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Comic Book Review: Kato Origins #1 by Jai Nitz

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I'm going to come right out and say it; I'm not really a Green Hornet fan. I just never really got into it, and I believe that's probably got something to do with only being 20 years old. I just wasn't around when it was big. What I do like is Bruce Lee, and what I do know is Bruce Lee played the Green Hornet's sidekick and chauffeur Kato. That was enough to make me pick up this new series from Dynamite, which seeks to flesh out the origins of the Green Hornet's mysterious sidekick.

The story, by Jai Nitz, jumps right into the action with Kato and the Hornet on the run from the police. It doesn't start out "in the beginning there was a boy called Kato."  Instead it uses the latest crime in 1940's Chicago, the murder of a Korean grocer, to delve into the memories and history of Kato. This immediacy really grabs you and sets a tone for the whole issue and hopefully the whole series. 

The issue is told solely from Kato's point of view, as you would expect, and he engages in constant internal dialogue which gives readers a real chance to find out what makes Kato tick. This dialogue also allows Nitz to comment on life in 1940's America, with Kato remarking on the sad state of relations between white Americans and any Asian American after the events of Pearl Harbor. A lot of the comics I've been reading lately deal with some sort of othering whether it be women (Iron Man Noir), the plight of African Americans (Captain America/ Black Panther: Flags of Our Fathers) and now Asian Americans. It's an interesting look at Western societies past and a constant reminder of where we come from. Nitz said in an interview that he wanted to tell "a period story with the backdrop of racism in America toward Asians" and this issue certainly sets up that backdrop.

The best thing about the issue is the fact that it really starts to make Kato an interesting and deep character. Not that he wasn't an interesting character before; it's just the exploration of the character adds another layer of interest. His dialogue about the Japanese game Hanafuda and how this style of card game relates to his life is very interesting, even if I didn't completely understand some of it.  It allowed more of Kato's history to come out as he discusses his time in the Japanese army, where he learned the game, and a woman called Sakura, who you assume he cared for very deeply due to his reaction. There's also a mention of ninja training which shows that there are many layers to the Green Hornet's partner — also the fact that he has something in his past, something secret and potentially dark in nature gives the story that “can't wait to see what happens next” feel.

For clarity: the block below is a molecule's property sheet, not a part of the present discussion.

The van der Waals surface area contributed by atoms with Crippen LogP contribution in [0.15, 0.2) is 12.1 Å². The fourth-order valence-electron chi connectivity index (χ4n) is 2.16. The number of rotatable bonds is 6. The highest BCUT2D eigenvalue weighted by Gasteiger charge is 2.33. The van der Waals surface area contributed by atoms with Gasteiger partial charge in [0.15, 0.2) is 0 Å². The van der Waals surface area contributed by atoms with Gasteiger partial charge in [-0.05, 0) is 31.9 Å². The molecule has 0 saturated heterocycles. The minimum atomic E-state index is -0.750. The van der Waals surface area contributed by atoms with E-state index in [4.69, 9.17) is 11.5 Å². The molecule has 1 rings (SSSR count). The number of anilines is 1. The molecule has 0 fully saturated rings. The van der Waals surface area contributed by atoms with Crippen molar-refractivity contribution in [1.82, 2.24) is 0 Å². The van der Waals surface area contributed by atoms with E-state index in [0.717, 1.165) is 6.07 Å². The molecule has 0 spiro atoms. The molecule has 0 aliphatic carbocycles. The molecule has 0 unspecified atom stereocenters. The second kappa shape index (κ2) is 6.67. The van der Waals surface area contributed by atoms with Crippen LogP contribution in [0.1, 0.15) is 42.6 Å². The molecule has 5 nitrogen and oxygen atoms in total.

The dialogue between the Hornet and Kato is also quite good. Little quips like "You only yell at me in Japanese when you're upset, which is odd, since you're supposed to be 'Korean' instead of Japanese" and "I can't believe you took out all four of them and didn't wait for me" by Britt shows a playfulness on both the Kato's and his behalf.  It also shows that their relationship is at a fairly advanced stage and reflects the focus of the comic which is on exploring Kato through a specific crime. 

Colton Worley's artwork, for the most part, is quite good. The double-page image of Kato taking out a room of mob hitmen is the standout piece, showcasing Kato's considerable fighting skill, and the nine image page that follows it invokes images of an old school TV show where they have a quick cut to a punch and a kick accompanied by POW and CRASH. In the same interview mentioned Nitz stated he wanted to create a martial arts story, and Worley's artwork certainly captures that. Also, the shadow effect used on Kato in the infiltration of the police headquarters is really effective and highlights that ninja/martial arts talent.

I say the artwork is good for the most part because, at times, the character and city designs are rather average. The details on Britt's face (the Green Hornet) change sometimes with his face looking rounder or more defined while a policeman, who is identified as Irish, doesn't look Irish. I know I shouldn't expect orange hair and freckles, but the choice of facial hair and shape of his face gives off more of an Asian almost Fu Manchu look. Meanwhile, there are times when the perspective seems out of whack. Cars seem small and squished at times while people tower over them, and, then, at other times the height difference seems more accurate. There just seemed to be a slight lack of consistency in the artwork throughout the issue. This lack of consistency really started to take away from the issue by the end as you found yourself looking at every image and thinking "is his face the same; should that car be that size?" instead of thinking "where will the story go next; what will Kato tell us?" It just needed to be tightened up to make a good issue great.

Overall the issue really captures your attention and starts to delve into the story of a very interesting character. While the artwork, at times, isn't up to scratch, it has some impressive moments that accompany a good, mystery filled story that is worth the buy if you’re a longtime Hornet fan or, like me, just curious about the character known as Kato.

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  • Greg

    I think it was the other way around. Kato made Bruce Lee famous not vice versa or the Green Hornet TV program made him famous.